WAMU 88.5 : News

Sarah Palin, Ted Cruz, Conservative Activists Storm World War II Memorial

Sarah Palin and other Tea Party favorites joined military veterans at the World War II Memorial.
Jacob Fenston
Sarah Palin and other Tea Party favorites joined military veterans at the World War II Memorial.

Hundreds of conservative activists and military veterans broke down barricades at the World War II Memorial this morning, protesting the ongoing government shutdown.

Veterans have been engaging in civil disobedience since the beginning of the shutdown, crossing barricades the National Park Service put up to block the memorials.

It's become a cause célèbre among conservatives, including one of the architects of the strategy that led to the shutdown: Texas Republican Sen. Ted Cruz.

Cruz joined at the World War II Memorial by other Tea Party favorites, including former governor of Alaska, Sarah Palin. Cruz blames President Obama for keeping memorials closed. "Why is the federal government spending money to erect barricades to keep veterans out of this memorial?" Cruz said to the crowd.

Palin agreed with Cruz that Democrats and Obama were using the shutdown as a political game. "You look around, and you see these barricades, and you have to ask yourself, is this any way that a commander in chief would show his respect, his gratitude to our military?"

"It's sickening, really," said Bob Cory, who served in the Navy during World War II. "I think Obama's going over the top. Shutting down memorials like this. There's no reason to have a guard here, we're not here to do harm."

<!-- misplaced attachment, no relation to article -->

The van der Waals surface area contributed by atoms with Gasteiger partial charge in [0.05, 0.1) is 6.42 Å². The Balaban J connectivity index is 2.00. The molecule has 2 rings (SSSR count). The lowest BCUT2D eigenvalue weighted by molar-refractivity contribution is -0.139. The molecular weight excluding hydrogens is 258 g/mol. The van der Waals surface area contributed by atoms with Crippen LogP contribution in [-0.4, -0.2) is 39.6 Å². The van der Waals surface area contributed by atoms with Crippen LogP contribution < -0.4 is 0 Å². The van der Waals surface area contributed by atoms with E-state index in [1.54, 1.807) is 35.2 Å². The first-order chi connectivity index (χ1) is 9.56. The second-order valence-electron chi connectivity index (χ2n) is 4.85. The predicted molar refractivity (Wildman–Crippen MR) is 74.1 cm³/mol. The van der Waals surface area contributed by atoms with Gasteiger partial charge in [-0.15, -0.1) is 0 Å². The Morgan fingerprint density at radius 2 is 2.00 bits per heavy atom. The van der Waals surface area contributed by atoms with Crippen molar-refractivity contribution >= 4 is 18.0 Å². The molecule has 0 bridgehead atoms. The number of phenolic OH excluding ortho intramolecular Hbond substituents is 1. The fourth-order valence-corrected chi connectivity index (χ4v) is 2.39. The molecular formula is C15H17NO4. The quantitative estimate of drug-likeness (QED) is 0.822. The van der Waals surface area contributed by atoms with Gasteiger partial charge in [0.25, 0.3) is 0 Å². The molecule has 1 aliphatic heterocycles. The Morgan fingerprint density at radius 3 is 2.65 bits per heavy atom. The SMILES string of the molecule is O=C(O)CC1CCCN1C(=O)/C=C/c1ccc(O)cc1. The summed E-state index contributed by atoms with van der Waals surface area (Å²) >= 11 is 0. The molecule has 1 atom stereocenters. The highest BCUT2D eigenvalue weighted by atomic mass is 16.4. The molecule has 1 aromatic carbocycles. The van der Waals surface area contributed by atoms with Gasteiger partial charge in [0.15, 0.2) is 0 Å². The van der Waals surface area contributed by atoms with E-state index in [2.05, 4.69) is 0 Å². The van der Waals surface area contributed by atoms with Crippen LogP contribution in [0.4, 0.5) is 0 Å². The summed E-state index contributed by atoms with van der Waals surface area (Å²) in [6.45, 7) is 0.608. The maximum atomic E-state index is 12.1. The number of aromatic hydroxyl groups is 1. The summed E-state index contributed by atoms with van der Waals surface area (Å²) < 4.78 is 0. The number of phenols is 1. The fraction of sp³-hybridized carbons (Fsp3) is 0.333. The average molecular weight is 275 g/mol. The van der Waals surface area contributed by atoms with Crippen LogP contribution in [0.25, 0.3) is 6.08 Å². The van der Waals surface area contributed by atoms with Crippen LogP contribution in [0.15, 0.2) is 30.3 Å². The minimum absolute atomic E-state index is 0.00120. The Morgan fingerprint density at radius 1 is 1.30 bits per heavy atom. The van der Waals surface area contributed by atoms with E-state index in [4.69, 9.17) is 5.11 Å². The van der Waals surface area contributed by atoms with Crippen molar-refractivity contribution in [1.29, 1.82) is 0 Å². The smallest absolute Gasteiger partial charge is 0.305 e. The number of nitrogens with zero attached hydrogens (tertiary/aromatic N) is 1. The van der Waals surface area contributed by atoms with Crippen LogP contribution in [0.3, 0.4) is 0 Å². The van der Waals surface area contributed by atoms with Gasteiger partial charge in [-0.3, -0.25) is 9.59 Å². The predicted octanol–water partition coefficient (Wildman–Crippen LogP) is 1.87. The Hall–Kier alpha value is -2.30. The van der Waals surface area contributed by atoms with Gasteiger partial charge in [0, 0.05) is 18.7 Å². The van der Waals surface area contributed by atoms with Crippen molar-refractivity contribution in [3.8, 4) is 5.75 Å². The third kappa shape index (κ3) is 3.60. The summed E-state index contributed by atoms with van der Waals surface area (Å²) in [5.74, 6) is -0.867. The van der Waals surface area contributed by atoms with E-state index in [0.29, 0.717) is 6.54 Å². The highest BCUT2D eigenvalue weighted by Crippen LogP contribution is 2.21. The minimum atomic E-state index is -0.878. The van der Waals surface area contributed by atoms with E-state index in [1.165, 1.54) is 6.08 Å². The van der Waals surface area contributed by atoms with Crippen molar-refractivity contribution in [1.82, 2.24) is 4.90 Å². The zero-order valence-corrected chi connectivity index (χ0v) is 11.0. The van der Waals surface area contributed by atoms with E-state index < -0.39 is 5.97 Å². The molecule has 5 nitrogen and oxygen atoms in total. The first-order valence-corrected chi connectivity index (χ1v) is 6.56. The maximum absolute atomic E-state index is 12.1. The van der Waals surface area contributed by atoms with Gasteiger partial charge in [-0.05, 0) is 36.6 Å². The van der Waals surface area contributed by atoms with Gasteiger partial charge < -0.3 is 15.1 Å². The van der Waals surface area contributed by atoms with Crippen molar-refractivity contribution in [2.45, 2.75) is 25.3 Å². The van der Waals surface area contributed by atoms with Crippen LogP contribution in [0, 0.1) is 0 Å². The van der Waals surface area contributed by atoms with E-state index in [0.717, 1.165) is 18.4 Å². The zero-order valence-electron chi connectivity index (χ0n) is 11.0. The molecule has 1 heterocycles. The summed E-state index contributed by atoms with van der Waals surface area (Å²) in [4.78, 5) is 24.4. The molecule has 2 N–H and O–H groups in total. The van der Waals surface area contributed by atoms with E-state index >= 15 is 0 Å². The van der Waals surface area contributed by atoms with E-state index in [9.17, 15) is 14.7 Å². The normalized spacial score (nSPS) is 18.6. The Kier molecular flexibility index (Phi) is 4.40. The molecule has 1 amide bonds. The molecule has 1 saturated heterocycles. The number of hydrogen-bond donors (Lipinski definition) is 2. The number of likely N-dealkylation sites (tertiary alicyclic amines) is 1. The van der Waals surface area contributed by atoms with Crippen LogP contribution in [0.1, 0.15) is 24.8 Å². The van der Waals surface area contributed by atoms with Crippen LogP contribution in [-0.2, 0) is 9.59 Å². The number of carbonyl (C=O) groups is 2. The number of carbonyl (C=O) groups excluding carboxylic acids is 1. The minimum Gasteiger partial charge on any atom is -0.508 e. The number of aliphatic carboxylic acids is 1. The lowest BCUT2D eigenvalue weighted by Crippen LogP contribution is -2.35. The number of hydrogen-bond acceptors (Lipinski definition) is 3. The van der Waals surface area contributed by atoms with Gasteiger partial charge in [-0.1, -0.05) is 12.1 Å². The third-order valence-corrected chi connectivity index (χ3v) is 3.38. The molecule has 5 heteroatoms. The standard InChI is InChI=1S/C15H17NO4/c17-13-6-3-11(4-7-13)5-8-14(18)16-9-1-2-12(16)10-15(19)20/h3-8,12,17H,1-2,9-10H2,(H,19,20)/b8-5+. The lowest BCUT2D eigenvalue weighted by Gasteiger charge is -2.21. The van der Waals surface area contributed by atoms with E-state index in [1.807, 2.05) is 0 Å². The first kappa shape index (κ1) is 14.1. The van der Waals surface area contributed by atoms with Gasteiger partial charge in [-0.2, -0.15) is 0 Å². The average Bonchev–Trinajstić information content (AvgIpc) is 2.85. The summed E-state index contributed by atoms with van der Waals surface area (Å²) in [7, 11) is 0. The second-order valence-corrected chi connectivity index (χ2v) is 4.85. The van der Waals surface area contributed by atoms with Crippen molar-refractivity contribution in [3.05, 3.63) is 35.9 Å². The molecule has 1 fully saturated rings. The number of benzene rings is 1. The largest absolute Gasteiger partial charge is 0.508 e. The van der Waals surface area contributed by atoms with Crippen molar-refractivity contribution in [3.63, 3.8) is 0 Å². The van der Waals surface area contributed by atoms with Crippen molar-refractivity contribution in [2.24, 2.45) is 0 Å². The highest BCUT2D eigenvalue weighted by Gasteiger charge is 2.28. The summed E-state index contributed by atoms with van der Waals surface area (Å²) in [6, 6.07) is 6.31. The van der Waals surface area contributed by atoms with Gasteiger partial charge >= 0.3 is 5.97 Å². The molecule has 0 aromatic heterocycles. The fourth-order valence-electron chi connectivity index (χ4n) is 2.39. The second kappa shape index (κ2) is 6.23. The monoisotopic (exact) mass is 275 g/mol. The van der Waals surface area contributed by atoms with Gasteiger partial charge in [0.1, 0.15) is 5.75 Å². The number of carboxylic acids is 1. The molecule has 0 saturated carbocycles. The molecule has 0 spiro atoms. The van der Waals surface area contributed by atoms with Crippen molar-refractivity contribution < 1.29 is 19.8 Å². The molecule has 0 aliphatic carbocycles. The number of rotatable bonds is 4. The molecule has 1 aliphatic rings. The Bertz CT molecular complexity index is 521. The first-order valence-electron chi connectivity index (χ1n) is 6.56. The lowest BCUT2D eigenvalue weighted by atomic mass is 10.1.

Jay Devereaux came down to Washington from Pennsylvania last week, after he heard reports that military veterans were being turned away from visiting war memorials.

"Our veterans fight for our freedoms every day," he said.

He headed for the National Mall with bolt cutters. He said Park Police didn't stop him when he went to remove barricades, but: "I'd be five minutes down the road, and they'd put them back, and I just came back and took them away again."

Park Police did not attempt to remove protestors, some of whom later took their flags and bullhorns to demonstrate in front of the White House.


'The Innocent Have Nothing To Fear' Echoes Real-Life Republican Race

NPR's Ari Shapiro talks with Stuart Stevens, a former strategist for Mitt Romney, whose new novel, The Innocent Have Nothing to Fear, tells the story of a neck-and-neck Republican primary campaign that ends up at a brokered convention.
WAMU 88.5

How History Influences Diets In D.C. And Around The World

Kojo and chef Pati Jinich look at how history -- and famous names like El Chico, Azteca and even Fritos -- shaped modern Mexican-American cooking in the Washington region and beyond.

WAMU 88.5

Implications Of The Supreme Court's Immigration Ruling

Many undocumented immigrants are living in fear after a Supreme Court ruling effectively barred deferred deportation for 4 million people. What the ruling means for families across the country and how immigration policy is playing out in 2016 election politics.


Virtual Reality Aimed At The Elderly Finds New Fans

Some doctors are finding that virtual travel — to Venice, a Hawaiian beach or Africa — can open new worlds to people confined by low mobility, dementia, or depression.

Leave a Comment

Help keep the conversation civil. Please refer to our Terms of Use and Code of Conduct before posting your comments.